Table 8: Apparent (AIR) and Net Intake rates (NIR) in primary education – 5 year cycle

Year

AIR

NIR

AIR

NIR

 

 

Gender Parity Index

1995

 

 

 

 

Total MF

115.6

1.0

Male

117.3

 

Female

113.9

1996

 

 

 

 

Total MF

114.2

1.0

Male

114.2

 

Female

114.3

1997

 

 

 

 

Total MF

114.4

92.3

1.0

1.0

Male

116.2

92.5

 

Female

112.6

92.0

1998

 

 

 

 

Total MF

116.0

96.8

1.0

1.0

Male

117.8

97.6

Female

114.0

95.9

There is no gender disparity. The NIR confirms that nearly all the children who should enter at grade 1 are entering school. See Annex 1 .

The number of students not entering grade 1 is declining each year and hence attendance is becoming universal. Maldives has no compulsory education policy and, given the high demand for education, the lack of such a policy does not appear to have any significant effect. In rare cases, families may keep children out of school or remove them before they complete grade 7. These matters are handled at the island level by the island chief and the senior teacher or principal case bye case.

2.5.5 Gross and Net enrolment ratios in primary education – 5-year cycle

The enrolment ratios are estimated for the recent years 1996, 1997 and 1998 and are presented in table 9.

Table 9: Gross and Net Enrolment Ratios in primary education – 5 year cycle

 

Enrolment Ratio

Gender Parity Index

Year

GER

NER

GER

NER

1996

 

 

 

 

Total MF

125.5

1.0

Male

126.7

 

Female

124.2

1997

 

 

 

 

Total MF

123.9

90.1

1.0

1.0

Male

125.4

90.2

 

Female

122.3

90.0

1998

 

 

 

 

Total MF

123.4

92.7

1.0

1.0

Male

125.3

93.2

 

Female

121.5

92.1

These figure suggest that nearly all-eligible age group children are enrolled in primary education. The figures also suggest hat still large scale over and under aged children are enrolled in primary schools, and as a result, the GER is higher than 100%. The following table (Table 10) makes this clear.

Table 10: Distribution of primary students by age – 1998

 

Grade 1

Grade 2

Grade 3

Grade 4

Grade 5

Age

F

M

F

M

F

M

F

M

F

M

Under

Age

106

100

159

179

340

331

409

351

369

334

Official Age

3468

3762

3277

3431

3056

2989

2576

2623

2409

2432

Over age

549

681

759

923

1235

1551

1723

2181

2997

3592

Source: Ministry of Education data

It is evident that the major contribution to the high GER are the under and over-age pupils. In all grades this is true. For example, in Grade 1 more than 50% of the female children belong to this category. It is further higher in case of male children. Even in Grade 1, 15% of female children are either under or over-aged in all cases. Over aged children are larger in number than under aged children.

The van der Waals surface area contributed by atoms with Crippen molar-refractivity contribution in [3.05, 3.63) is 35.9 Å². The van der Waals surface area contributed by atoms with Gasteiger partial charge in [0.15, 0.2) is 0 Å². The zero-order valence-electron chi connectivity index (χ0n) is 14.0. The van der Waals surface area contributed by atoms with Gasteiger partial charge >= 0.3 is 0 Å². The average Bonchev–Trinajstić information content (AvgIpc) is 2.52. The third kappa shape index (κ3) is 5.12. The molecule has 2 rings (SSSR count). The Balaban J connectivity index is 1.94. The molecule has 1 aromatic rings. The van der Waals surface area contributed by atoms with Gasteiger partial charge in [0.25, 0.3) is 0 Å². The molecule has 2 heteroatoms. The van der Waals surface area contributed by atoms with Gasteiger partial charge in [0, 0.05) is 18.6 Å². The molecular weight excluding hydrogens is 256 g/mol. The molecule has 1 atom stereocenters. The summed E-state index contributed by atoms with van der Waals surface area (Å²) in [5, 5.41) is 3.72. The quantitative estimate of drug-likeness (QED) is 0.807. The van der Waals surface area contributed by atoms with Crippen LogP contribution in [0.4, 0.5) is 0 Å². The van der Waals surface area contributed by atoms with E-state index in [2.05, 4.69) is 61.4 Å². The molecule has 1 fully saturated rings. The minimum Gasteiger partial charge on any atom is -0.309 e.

2.5.6 Public current Expenditure on primary education

The system of accounting does not permit the disaggregation of the total public expenditure on education into primary and secondary. With some assumptions, stated earlier, an estimate may be made.

Public current expenditure on primary education (a) as a percentage of GDP; and (b) per pupil as a percentage of the GDP per capital

As a percentage of the total expenditure on education, the share of primary education has increased from 23% in 1990 to 38.9% in 1998. But it has fallen from 43% in 1996 to 39% in 1998 though the proportion is still around 40%.

Figure 11: Expenditure on primary education per student

Figure 12: Expenditure on primary education as a percentage of GNP

As a % of GNP, the share of primary education has considerably increased from 1.4% to 2.4% in 1998. Further, it should be noted that the enrolment in primary education has decreased over the past few years.

2.5.7. Teachers in the primary Schools

There are presently 2135 teachers in primary Schools in the Republic. However only 63% of the teachers are trained. Further, the teacher characteristics given in the Tables 16 and 17 reveal that there are very few graduates among teachers. Most of them are under-graduates. Nearly 30% of the teachers are also temporary teachers. A small percent, 5-6 % of the teachers are also expatriates. While all teachers are paid same salaries, expatriates are paid in addition housing and other living allowances.

Figure 13: Teachers in primary education by qualification

Table 11: Teachers in Primary Education by qualification, 1999

 

 

 

 

 

Trained

 

 

 

 

Permanent

 

Local

Expatriate

Total

 

Graduate

2

31

33

 

Non- Graduate

1244

68

1312

 

Total

1246

99

1345

Untrained

 

 

 

 

 

Graduate

2

2

4

 

Non-Graduate

139

2

141

 

Total

141